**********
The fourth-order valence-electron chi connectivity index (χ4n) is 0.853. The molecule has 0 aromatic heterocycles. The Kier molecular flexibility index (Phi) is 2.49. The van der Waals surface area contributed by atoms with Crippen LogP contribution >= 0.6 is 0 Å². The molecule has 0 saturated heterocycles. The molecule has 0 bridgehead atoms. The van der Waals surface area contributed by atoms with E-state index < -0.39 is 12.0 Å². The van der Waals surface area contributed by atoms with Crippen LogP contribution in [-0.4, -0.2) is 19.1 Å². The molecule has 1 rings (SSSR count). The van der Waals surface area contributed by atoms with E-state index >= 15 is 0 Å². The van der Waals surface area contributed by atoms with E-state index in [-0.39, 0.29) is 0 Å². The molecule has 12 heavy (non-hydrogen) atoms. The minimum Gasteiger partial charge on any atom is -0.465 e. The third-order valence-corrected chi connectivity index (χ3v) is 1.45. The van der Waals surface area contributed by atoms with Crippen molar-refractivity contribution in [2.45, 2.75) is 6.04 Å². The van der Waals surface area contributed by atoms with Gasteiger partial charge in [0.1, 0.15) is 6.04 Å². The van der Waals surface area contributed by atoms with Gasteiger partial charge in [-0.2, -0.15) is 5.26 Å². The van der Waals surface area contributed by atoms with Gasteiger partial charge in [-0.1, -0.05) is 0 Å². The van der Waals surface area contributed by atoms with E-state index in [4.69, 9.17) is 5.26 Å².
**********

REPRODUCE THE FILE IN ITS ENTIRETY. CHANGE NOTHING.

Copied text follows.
The fourth-order valence-electron chi connectivity index (χ4n) is 0.853. The molecule has 0 aromatic heterocycles. The Kier molecular flexibility index (Phi) is 2.49. The van der Waals surface area contributed by atoms with Crippen LogP contribution >= 0.6 is 0 Å². The molecule has 0 saturated heterocycles. The molecule has 0 bridgehead atoms. The van der Waals surface area contributed by atoms with E-state index < -0.39 is 12.0 Å². The van der Waals surface area contributed by atoms with Crippen LogP contribution in [-0.4, -0.2) is 19.1 Å². The molecule has 1 rings (SSSR count). The van der Waals surface area contributed by atoms with E-state index >= 15 is 0 Å². The van der Waals surface area contributed by atoms with E-state index in [-0.39, 0.29) is 0 Å². The molecule has 12 heavy (non-hydrogen) atoms. The minimum Gasteiger partial charge on any atom is -0.465 e. The third-order valence-corrected chi connectivity index (χ3v) is 1.45. The van der Waals surface area contributed by atoms with Crippen molar-refractivity contribution in [2.45, 2.75) is 6.04 Å². The van der Waals surface area contributed by atoms with Gasteiger partial charge in [0.1, 0.15) is 6.04 Å². The van der Waals surface area contributed by atoms with Gasteiger partial charge in [-0.2, -0.15) is 5.26 Å². The van der Waals surface area contributed by atoms with Gasteiger partial charge in [-0.1, -0.05) is 0 Å². The van der Waals surface area contributed by atoms with E-state index in [4.69, 9.17) is 5.26 Å².